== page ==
HOUSTON -- (May 15, 2014) -- A first-of-its-kind study this week suggests that the genomes of new species may evolve in a similar, repeatable fashion -- even in cases where populations are evolving in parallel at separate locations. The research is featured on the cover of the May 16 issue of Science.
A team of evolutionary biologists at Rice University, the University of Sheffield and eight other universities used a combination of ecological fieldwork and genomic assays to see how natural selection is playing out across the genome of a Southern California stick insect that is in the process of evolving into two unique species.
"Speciation is the evolutionary process that gives rise to new species, and it occurs when barriers prevent two groups of populations from exchanging genes," said Rice co-author Scott Egan. "One way to study how speciation occurs is to look for examples where partial reproductive barriers exist but where genes are still exchanged."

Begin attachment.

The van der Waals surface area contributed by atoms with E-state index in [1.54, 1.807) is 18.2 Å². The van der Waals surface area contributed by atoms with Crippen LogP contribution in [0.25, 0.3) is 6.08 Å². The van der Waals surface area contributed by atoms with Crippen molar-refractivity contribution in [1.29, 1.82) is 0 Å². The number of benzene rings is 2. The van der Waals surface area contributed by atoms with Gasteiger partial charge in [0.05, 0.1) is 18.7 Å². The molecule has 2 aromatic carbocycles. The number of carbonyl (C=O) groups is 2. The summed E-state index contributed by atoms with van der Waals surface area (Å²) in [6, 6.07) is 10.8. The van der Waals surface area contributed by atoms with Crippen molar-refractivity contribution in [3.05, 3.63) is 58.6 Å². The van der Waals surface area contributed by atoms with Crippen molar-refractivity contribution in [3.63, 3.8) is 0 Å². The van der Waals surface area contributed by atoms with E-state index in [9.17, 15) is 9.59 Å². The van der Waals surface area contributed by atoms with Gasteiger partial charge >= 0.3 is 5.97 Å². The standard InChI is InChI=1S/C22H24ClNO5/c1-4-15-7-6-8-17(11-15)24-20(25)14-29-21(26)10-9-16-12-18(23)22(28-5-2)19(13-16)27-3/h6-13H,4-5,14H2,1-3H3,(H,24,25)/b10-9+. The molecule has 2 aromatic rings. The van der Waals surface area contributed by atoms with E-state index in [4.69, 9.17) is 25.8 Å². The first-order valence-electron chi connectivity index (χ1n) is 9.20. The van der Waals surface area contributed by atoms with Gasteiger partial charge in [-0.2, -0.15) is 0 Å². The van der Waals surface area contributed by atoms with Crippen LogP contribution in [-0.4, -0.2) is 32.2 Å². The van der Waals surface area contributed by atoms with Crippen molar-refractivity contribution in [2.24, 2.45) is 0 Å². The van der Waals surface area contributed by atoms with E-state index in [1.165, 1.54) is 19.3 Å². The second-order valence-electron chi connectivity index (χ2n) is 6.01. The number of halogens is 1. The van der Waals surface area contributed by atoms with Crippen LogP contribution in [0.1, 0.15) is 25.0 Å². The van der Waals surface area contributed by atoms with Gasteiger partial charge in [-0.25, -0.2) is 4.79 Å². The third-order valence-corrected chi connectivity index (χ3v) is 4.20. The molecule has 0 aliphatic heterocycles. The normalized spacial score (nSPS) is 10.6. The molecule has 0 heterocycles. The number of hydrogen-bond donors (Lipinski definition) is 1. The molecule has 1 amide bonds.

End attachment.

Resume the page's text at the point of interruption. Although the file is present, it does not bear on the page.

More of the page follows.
The stick insect Timema cristinae is one such example. Timema are closely related to "walking sticks," plant-eating insects that look like twigs. Timema's shape and color act as natural camouflage and help them avoid being eaten by predators, such as birds. More than a dozen unique species of Timema have evolved to feed on specific plants in California and northern Mexico.
One of these, T. cristinae, is found in two distinct varieties. One variety, or ecotype, feeds on the thin, needle-like leaves of a shrub called Adenastoma and features a distinct white stripe on its back that serves as camouflage. The other ecotype has no stripe and feeds on Ceanothus, a plant with wide green leaves where the stripe would stand out.
"Populations of T. cristinae on the two host plants have evolved many differences in their physical form while still exchanging genes," said Egan, a Huxley Faculty Fellow in Ecology an
|Contact: Jade Boyd|